An Bord Pleanála backlog delays construction of more than 22,000 homes

The largest number of strategic housing apartment applications is in Dún Laoghaire-Rathdown

Applications made under the Strategic Housing Development system, designed to fast-track the development of homes, are now waiting an average of 79 weeks for determination by An Bord Pleanála.

Applications for more than 22,000 homes in strategic housing sites, the majority in Dublin, remain stuck in the planning process due the decision-making backlog in An Bord Pleanála.

The applications made under the Strategic Housing Development (SHD) system, designed to fast-track the development of homes, are now waiting an average of 79 weeks for determination by the board, which had a statutory mandate to issue decisions within 16 weeks.

Under the SHD system introduced in 2017 applications for large-scale house, apartment and student accommodation schemes were made directly to An Bord Pleanála, instead of being first submitted to county and city councils. The system was introduced to speed up the delivery of homes, as most large schemes were the subject of appeals to the board.

The SHD system was scrapped last year, but 58 applications submitted before the deadline, accounting for a total of 22,135 homes are still awaiting decision by the board. The vast majority of applications were for apartments, at more than 15,000, with another 1,489 duplex units, 4,231 houses and 1,280 student accommodation units.


Almost 60 per cent of all SHD applications still pending decision are in Dublin. The highest number of delayed homes in the Fingal County Council area at 4,576, followed by Dún Laoghaire-Rathdown County Council at 3,940, Dublin City Council at 2,631 and South Dublin County Council at 2,118.

The largest number of apartment applications still awaiting decision are in the Dún Laoghaire-Rathdown area, where some of the largest single developments are planned. Here the fate of 3,625 apartment proposals remains undecided. Dún Laoghaire also has a higher wait time for decisions than the Dubin average with applicants waiting 85 weeks for a decision compared to 81 across the capital as a whole.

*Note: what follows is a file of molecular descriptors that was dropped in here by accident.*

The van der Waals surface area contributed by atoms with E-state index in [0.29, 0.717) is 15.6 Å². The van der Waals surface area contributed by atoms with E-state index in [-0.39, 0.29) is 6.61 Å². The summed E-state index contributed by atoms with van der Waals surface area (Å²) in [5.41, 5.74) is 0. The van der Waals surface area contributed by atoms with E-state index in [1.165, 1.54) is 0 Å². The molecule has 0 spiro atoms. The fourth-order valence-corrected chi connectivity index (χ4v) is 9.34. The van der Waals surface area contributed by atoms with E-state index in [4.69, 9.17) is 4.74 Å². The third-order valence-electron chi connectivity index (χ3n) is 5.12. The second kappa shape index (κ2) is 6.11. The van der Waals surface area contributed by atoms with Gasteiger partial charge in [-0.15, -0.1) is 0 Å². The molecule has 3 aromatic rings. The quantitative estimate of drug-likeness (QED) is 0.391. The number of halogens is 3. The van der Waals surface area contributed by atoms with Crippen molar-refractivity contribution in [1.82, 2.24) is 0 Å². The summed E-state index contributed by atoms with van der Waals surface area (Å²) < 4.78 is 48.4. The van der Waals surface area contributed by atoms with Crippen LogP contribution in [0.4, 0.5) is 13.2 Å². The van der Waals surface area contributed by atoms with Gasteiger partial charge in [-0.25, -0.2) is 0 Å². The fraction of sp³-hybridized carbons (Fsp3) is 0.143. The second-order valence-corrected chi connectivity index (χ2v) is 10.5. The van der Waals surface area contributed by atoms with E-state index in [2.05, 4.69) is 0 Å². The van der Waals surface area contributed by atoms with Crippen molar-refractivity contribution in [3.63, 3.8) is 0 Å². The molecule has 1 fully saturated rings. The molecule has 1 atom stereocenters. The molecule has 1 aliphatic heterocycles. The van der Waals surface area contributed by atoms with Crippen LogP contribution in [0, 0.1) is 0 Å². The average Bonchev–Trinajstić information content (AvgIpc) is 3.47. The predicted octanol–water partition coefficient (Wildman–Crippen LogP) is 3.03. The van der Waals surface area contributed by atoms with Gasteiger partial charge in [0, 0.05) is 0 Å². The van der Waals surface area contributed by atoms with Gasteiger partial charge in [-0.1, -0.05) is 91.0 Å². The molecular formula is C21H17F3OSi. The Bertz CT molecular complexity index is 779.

Local Fine Gael councillor Barry Saul said the backlog was having a “disastrous effect on housing, job creation and increased rates income to Dún Laoghaire-Rathdown County Council.”

Prime development areas such as Cherrywood and Sandyford were being held back with no clear timeline for when decisions would be made “There are thousands of apartments being held up in the middle of a housing crisis.”

Mr Saul has written to Minister for Housing Darragh O’Brien urging him to provide additional resources to the board to clear the backlog.

A spokeswoman for Mr O’Brien said the board had been allocated additional resources. “With the increase in the number of Board members and, in conjunction with the significant increase in resourcing and the filling of these posts in a timely manner, An Bord Pleanála is working to address the backlog of cases that are currently awaiting a decision as quickly as possible,” she said.

“The Board have advised that it is running simultaneous board meetings and now has the capacity to hold board meetings in both the morning and evening to progress decision-making on cases. They are accelerating their work in addressing the backlog and have said they intend to restore ‘normal’ levels of operation by year-end.”

A spokeswoman for the board said it was working to reduce the backlog of cases. “In the above context, improvement in compliance with statutory time objectives is expected to begin to manifest itself in 2024.”

The board would be applying “different prioritisation” to cases “and therefore will not deal with all cases in chronological order,” she said.

“In relation to SHD cases, several SHD cases have recently either been determined or will be determined in the coming weeks. The Board’s ability to determine all remaining SHD cases (50+) has been impacted as it awaits the outcome of certain legal issues concerning the SHD legislation by the Supreme Court in December.”

Olivia Kelly

Olivia Kelly

Olivia Kelly is Dublin Editor of The Irish Times